Legarda Highlights Indigenous Culture in Celebration of National IP Month

October 23, 2013

Senator Loren Legarda, Chair of the Senate Committee on Cultural Communities, today highlighted the country’s cultural richness in celebration of the National Indigenous Peoples Month.


“The month of October is celebrated in the Philippines as the National IP Month and this year, we are invited by the National Commission on Indigenous Peoples (NCIP) for aCollective Celebration of the Culture of Indigenous Cultural Communities,” said Legarda.


In her privilege speech, Legarda narrated several traditional knowledge and practices of IP communities that showcase their excellence—a trait attributed by National Commission for Culture and the Arts (NCCA) Chairperson Felipe de Leon, Jr. to Filipino IPs because their works are incomparable and of the highest standards.


The Senator cited the importance of weaving, embroidery, beadwork and belt-making for the T’bolis of Lake Sebu, South Cotabato to keep their tradition alive because every item they make is an important part of their life.


She also said that in Paracelis, Mountain Province, Ga’dang elders strive to pass on the traditional Ga’dang cloth weaving to their children to unleash the creativity of the youth while incorporating in them the values of hard work, patience and love of culture.


“The Panay Bukidnon community in Calinog, Iloilo employs intricate handiwork and a unique dyeing system in the creation of their traditional wear; while the Hanunuo Mangyan community in Bulalacao, Oriental Mindoro continues to practice burungan to produce thread from cotton, which they use to weave ramit that they wear as skirt. These traditional practices are but a few of the many weaving traditions around the country and weaving is just one part of a very rich culture,” she narrated.


Legarda said that to preserve and promote these weaving traditions as well as Philippine tropical fabrics, she supported the expansion of the Hibla ng Lahing Filipino: The Artistry of Philippine Textiles, the country’s first permanent textile gallery; and created the the Baybayin Gallery, which showcases the ancient and traditional scripts of the Philippines, both at the National Museum.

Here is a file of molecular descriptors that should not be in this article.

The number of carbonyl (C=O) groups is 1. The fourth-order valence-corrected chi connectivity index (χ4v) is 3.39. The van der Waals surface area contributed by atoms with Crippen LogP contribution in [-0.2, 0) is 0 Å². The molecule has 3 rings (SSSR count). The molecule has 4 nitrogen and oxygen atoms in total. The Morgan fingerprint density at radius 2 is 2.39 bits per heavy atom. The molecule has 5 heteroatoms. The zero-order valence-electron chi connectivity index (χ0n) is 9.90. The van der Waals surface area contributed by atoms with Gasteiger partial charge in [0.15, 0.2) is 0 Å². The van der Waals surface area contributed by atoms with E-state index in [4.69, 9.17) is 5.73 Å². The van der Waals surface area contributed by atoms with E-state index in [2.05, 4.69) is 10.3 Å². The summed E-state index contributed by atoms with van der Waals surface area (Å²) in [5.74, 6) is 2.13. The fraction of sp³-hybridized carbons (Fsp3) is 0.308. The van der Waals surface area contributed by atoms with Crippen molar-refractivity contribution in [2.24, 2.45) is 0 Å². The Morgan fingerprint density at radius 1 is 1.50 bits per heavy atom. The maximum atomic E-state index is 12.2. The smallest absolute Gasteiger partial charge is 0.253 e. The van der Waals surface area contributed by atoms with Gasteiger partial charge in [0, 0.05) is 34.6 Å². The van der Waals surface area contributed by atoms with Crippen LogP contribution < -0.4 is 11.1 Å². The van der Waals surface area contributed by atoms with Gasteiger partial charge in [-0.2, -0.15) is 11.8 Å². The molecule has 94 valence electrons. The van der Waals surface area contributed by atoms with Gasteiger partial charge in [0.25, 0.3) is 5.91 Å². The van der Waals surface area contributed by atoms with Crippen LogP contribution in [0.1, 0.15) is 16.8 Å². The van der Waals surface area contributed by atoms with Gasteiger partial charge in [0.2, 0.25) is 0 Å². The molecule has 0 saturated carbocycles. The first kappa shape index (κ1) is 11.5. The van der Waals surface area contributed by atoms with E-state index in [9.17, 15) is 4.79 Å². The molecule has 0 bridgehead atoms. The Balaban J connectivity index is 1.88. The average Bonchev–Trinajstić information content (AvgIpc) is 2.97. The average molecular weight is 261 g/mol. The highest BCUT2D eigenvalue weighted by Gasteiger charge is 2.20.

She also said that many other museums have featured Philippine indigenous items. The Ethnological Museum in Berlin, Germany has kept Dr. Jose Rizal’s textile collection; while the Quai Branly Museum in Paris, France featured Philippine pre-colonial artwork and artifacts through the exhibition “Philippines: An Archipelago of Exchange” from April 9 to July 14, 2013.


“Similar exhibitions in our communities would be beautiful. It is in this light that I filed Senate Bill No. 105, which seeks to preserve the country’s traditional folk arts through the regional museums of the National Museum,” Legarda said.


The regional museums will display traditional folk arts collection, archeological finds, objects of art, and other local cultural treasures as part of efforts on conservation, preservation and promotion of the cultural heritage of the schools of living traditions (SLTs) found within their localities.


“To all of us who have gained so much from this ingenuity, perhaps, it would not be too much to give the fitting recognition long overdue to our IPs and to allow them to benefit from the very knowledge that had rooted from their communities. Let our common vision and values weave us together as we seek to empower those who have given meaning to our being Filipino,” Legarda concluded.